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Monday, July 11, 2011

Big Mama Thornton: With The Muddy Waters Band


1) I'm Feeling Alright; 2) Sometimes I Have A Heartache; 3) Black Rat; 4) Life Goes On; 5) Everything Gonna Be Alright; 6) Big Mama's Bumble Bee Blues; 7) Gimme A Penny; 8) Looking The World Over; 9) I Feel The Way I Feel; 10) Guide Me Home; 11) Black Rat; 12) Wrapped Tight; 13) Gimme A Penny; 14) Big Mama's Shuffle; 15) Since I Fell For You; 16) I'm Feeling Alright; 17) Big Mama's Blues.

Chris Strachwitz, president of Texas-based Arhoolie Records, was, in 1966, best known for secu­ring the publishing rights to Country Joe & The Fish's 'Feel-Like-I'm-Fixin'-To-Die', a song that millions of draft dodgers were only too happy to pay good money for if it helped them better ar­ticulate their arguments. Not being too sure about where and how to spend all that money, Strach­witz, a good person at heart, considered caring about Texan dispossessed, and, as fate would have it, fell upon Big Mama's freshly issued In Europe.

Like every good American patriot should, the Silesian-born Christian Alexander Maria, Graf Strachwitz von Groß-Zauche und Camminetz was a wee bit annoyed about blossoming American talent only able to secure a market in Europe. Thereupon, he personally got hold of Big Mama, flew her to San Francisco, and there, on April 25, 1966, teamed her up with the-then current back­ing band for Muddy Waters: Sammy Lawhorn on guitar, the fabulous James Cotton on har­monica, the magnificent Otis Spann on piano, a less-known but no-less-fluent Luther Johnson on bass, and Francis Clay on drums. Muddy himself adds some guitar on a few of the tracks, but ne­ver sings one note, leaving all the juicy bits to the lady.

The session was originally released in 1967, possibly (it is hard to find concise information) under the presumptuous name The Queen At Monterey (presumptuous and misleading — any album like that in 1967 would have given the impression that Big Mama performed at the famous Monterey Pop festival, when, in fact, the whole thing was not at all up her alley; but, considering that Janis Joplin did perform her 'Ball And Chain' at the venue, the misleading may have been in­tentional) and containing ten tracks; today, it is widely available under the quoted name as a 17-song CD edition, although three are just alternate takes. And, naturally, every serious blues lover should take advantage of that availability while it lasts.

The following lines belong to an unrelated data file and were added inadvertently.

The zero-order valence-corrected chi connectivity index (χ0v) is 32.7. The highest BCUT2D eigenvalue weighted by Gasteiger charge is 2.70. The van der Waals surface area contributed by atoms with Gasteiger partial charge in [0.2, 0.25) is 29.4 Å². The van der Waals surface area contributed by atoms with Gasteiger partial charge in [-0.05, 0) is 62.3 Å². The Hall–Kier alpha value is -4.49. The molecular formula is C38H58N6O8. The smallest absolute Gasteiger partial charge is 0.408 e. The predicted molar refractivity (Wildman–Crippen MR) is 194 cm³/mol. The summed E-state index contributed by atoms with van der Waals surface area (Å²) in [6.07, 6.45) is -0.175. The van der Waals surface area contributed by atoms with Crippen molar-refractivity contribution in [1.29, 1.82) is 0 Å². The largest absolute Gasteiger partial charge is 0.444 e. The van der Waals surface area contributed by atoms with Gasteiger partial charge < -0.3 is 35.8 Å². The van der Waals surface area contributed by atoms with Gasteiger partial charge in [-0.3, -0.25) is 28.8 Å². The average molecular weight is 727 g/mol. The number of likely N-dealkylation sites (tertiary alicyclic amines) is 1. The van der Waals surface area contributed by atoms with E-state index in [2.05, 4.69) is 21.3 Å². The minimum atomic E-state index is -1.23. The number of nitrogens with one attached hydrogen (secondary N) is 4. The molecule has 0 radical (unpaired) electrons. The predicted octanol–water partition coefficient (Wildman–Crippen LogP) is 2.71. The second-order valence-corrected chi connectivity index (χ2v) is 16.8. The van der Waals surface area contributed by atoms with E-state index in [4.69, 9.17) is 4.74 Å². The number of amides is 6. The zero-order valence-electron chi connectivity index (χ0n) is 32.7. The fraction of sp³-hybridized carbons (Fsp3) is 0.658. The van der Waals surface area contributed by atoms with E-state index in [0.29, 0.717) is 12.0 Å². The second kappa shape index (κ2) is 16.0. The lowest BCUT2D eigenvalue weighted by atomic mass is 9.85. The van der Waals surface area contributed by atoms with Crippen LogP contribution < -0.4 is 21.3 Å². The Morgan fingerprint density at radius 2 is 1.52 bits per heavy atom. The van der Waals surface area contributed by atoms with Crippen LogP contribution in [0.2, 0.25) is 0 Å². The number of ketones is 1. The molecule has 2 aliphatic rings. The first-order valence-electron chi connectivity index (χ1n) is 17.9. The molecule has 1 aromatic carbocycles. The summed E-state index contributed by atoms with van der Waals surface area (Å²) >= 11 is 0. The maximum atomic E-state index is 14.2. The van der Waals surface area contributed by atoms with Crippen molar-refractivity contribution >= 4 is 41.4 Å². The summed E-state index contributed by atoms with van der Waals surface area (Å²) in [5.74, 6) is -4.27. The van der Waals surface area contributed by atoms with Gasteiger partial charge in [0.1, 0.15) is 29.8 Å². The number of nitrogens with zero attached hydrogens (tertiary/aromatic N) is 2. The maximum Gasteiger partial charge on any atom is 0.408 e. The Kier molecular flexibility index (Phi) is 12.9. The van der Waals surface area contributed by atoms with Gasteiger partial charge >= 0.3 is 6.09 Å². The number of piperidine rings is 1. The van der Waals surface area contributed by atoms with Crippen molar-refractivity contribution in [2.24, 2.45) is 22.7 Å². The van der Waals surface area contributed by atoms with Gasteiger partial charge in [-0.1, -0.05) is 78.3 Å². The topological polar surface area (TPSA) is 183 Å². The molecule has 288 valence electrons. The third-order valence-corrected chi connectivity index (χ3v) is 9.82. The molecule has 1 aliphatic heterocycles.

The big difference from In Europe is that, this time around, there is no mighty fine aspiring young guitar superstar to outshine the rest of the performers: in fact, Muddy and Sammy are all the time kept relatively low in the mix, rarely, if ever, get to solo, and the emphasis the whole time is on collective playing, with the guitars, Spann's jazz-influenced pianos, and Cotton's relent­less harmonica blowing all going on together at the same time — and still, over all that din, Big Mama has them all beat whenever she opens her mouth.

The proceedings are also much more sternly blueslike, with no 'Hound Dog' in sight, just lotsa 12-bar and straightforward blues-rock and blues-balladry. We do get to evaluate Willie Mae's harmonica-blowing skills once more, on 'Big Mama's Shuffle', but overall, this is not a highly di­verse affair, and individual songs are not particularly discussable. Not that it matters. What mat­ters is that you should download yourself the first twenty seconds of 'I'm Feelin' Alright', and then decide for yourself if the connection between shuffling piano, blues harmonica, heavy as hell bass guitar, and Mama's tough brawn is as unique and rousing as it seems to me.

Because, in a way, Big Mama was the female blues performer to correlate almost directly with Muddy Waters as the male blues performer, and the decision to team her up with Muddy's perfect backing was a stroke of German genius on the part of Graf Strachwitz. Alas, the teaming up was performed a decade too late for the whole venture to succeed commercially — in 1967, few peo­ple had retained an active interest for Muddy himself, let alone a former one-hit wonder appro­priating Muddy's band — but today, now that time has flattened out past decades, the proud blues connoisseur can boast of this little jewel as the best pure blues album of 1966-67, if he so wishes, and even maintain that this was Willie Mae's finest hour, even despite the lack of Leiber-Stoller pre­sence. Thumbs up.

Check "With The Muddy Waters Blues Band" (CD) on Amazon
Check "With The Muddy Waters Blues Band" (MP3) on Amazon

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